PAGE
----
Juicero, maker of the $400 juicer, just announced a price cut and employee layoffs
Juicero employees found out in a letter on Friday that the company is cutting the price of its cold-press juicing system. Some employees also found out they had been cut, too.
In a letter obtained by Fortune, Juicero CEO Jeff Dunn wrote, “the current prices of $399 for the Press and $5 - $7 for produce Packs are not a realistic way for us to fulfill our mission at the scale to which we aspire.”
The San Francisco startup's mission is to help people consume more fresh produce everyday, and to get there they will focus on the next generation of the machine, which will run less than $300, according to Fortune.
Dunn also said that 25% of employees, mostly on the marketing side, would lose their jobs in a shift in focus to product development.
The Juicero machine, for those unfamiliar, can whip up a fresh-squeezed fruit and veggie concoction at the press of a button. It's also WiFi-enabled, and can tell you the nutritional value of your drink. It originally cost $700 when it first launched, plus it received endorsements from Gwyneth Paltrow and Dr.Oz and was hailed as the ultimate Silicon Valley indulgence.
Founder Doug Evans envisioned doing for juice what Steve Jobs did for Apple. In a blog post he wrote the machine took over three years and 12 prototypes to create, and that the final product exceeded his "grandest dreams."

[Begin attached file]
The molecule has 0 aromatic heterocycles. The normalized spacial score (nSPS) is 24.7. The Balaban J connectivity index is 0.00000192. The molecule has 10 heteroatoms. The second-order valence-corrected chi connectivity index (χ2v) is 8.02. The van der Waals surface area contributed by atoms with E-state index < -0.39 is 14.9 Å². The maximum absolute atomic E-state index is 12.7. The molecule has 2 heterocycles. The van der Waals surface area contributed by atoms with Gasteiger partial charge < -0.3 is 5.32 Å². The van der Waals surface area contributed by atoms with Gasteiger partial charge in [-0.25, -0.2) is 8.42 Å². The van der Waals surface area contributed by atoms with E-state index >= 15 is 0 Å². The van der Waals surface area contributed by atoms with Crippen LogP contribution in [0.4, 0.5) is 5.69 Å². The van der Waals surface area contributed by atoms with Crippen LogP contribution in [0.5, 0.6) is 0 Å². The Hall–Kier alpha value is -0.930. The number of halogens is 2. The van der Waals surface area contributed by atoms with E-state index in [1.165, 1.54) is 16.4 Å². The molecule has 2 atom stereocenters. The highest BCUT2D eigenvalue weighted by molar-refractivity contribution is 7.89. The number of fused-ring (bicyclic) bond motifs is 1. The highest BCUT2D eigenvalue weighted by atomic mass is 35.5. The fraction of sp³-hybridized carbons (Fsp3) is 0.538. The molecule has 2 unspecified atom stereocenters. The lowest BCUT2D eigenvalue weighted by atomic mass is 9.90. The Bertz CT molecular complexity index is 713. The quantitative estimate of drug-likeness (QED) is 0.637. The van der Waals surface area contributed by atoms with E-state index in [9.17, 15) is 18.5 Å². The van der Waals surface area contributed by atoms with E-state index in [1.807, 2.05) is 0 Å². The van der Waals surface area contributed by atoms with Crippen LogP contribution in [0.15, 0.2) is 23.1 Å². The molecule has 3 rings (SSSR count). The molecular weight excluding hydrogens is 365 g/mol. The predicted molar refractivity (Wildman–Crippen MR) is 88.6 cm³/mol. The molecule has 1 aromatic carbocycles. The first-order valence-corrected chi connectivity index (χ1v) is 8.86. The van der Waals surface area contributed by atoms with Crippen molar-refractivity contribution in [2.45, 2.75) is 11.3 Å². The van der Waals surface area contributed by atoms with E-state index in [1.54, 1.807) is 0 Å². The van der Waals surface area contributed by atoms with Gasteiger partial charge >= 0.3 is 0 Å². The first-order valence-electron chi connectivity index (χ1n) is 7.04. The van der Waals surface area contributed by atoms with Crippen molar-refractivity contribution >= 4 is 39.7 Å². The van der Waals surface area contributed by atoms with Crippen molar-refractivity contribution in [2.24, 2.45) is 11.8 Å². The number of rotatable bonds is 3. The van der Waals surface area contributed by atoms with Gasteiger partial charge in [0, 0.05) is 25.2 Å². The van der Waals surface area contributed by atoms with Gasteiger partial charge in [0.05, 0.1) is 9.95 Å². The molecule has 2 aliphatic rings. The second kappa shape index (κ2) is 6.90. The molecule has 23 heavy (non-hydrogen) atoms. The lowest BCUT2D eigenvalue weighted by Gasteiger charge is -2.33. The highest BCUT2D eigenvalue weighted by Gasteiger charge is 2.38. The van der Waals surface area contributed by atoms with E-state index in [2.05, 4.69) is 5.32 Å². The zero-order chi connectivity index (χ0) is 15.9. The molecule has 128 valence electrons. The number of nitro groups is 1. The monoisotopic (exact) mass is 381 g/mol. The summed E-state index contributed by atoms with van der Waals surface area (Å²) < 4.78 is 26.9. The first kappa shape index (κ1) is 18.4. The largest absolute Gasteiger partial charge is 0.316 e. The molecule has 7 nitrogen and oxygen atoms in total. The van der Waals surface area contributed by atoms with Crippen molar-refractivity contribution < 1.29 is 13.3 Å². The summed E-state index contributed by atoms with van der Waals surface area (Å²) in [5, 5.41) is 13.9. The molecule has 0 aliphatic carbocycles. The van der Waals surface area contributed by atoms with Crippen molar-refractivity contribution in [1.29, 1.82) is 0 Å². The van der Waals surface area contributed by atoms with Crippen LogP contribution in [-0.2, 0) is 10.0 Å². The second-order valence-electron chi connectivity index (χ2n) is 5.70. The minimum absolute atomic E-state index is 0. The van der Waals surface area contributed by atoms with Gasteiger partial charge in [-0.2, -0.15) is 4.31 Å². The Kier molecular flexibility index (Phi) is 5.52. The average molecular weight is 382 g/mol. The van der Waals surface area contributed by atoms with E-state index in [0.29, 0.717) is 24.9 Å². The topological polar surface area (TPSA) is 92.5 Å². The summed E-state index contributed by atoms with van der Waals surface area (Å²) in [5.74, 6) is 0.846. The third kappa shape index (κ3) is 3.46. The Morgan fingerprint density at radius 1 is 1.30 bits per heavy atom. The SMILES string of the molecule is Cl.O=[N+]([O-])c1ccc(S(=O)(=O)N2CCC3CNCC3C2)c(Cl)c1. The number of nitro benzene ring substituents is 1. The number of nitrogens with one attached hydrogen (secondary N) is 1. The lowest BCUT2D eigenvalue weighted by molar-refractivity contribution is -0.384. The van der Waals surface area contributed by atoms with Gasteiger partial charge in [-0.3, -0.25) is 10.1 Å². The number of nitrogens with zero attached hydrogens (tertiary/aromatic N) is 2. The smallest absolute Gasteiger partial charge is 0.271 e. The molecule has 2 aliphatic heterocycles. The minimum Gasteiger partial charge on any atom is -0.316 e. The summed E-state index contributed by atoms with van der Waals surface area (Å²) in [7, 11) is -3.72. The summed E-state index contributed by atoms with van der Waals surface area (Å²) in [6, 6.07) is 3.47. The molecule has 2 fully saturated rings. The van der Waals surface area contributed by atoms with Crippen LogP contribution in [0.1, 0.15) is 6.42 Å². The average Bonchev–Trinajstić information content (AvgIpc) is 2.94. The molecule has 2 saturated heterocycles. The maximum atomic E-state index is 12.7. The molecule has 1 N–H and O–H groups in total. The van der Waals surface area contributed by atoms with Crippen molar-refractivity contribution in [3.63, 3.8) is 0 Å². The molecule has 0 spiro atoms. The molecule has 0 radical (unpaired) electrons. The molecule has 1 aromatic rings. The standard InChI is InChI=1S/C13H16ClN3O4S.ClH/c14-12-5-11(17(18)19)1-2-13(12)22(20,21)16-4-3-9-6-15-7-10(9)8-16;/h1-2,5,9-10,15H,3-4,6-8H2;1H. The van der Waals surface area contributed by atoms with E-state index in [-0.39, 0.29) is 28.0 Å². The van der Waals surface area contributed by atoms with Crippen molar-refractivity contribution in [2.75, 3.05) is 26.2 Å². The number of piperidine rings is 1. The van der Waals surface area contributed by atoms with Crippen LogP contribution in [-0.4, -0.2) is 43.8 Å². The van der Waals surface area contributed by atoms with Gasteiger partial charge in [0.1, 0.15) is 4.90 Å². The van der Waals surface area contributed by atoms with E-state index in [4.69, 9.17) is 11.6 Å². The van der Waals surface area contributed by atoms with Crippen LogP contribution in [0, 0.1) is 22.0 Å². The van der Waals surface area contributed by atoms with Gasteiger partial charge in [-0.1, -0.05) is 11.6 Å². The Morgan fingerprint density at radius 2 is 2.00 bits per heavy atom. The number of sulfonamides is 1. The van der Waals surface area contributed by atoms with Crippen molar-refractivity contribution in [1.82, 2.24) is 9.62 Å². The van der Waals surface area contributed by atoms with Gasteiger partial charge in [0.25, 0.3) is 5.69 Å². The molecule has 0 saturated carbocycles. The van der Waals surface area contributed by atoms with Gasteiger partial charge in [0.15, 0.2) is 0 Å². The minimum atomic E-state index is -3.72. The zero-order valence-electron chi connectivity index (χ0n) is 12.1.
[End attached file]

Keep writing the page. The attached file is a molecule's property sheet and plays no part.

The company has faced blowback from consumers after an April Bloomberg article revealed the packets could be easily squeezed by hand. According to the article, investors were a little peeved to learn that the machine was not actually necessary for the same "farm to glass" juice experience. Those investors — which include Campbell Soup, Google Ventures, and Kleiner Perkins — helped Juicero raise $100 million in 2015 after three years in stealth mode.
Evans responded to the Bloomberg story, saying the company already knew the packs could be squeezed into juice and that the value lies in the machine's smart features and consistent pressing technique — not just the juice itself.
Juicero packets expire quickly — 8 days, according to the company — and the machine's connected features help them maintain their tight supply chain. The product even has an app that reminds you to drink your juice before it expires.
Evans offered a full refund to unsatisfied customers, but said less than 5% of customers had taken him up on it.
Customers will have to decide for themselves if the reduced price is worth it for a glass of juice. To help you decide, read about Business Insider's experience testing the Juicero juicer.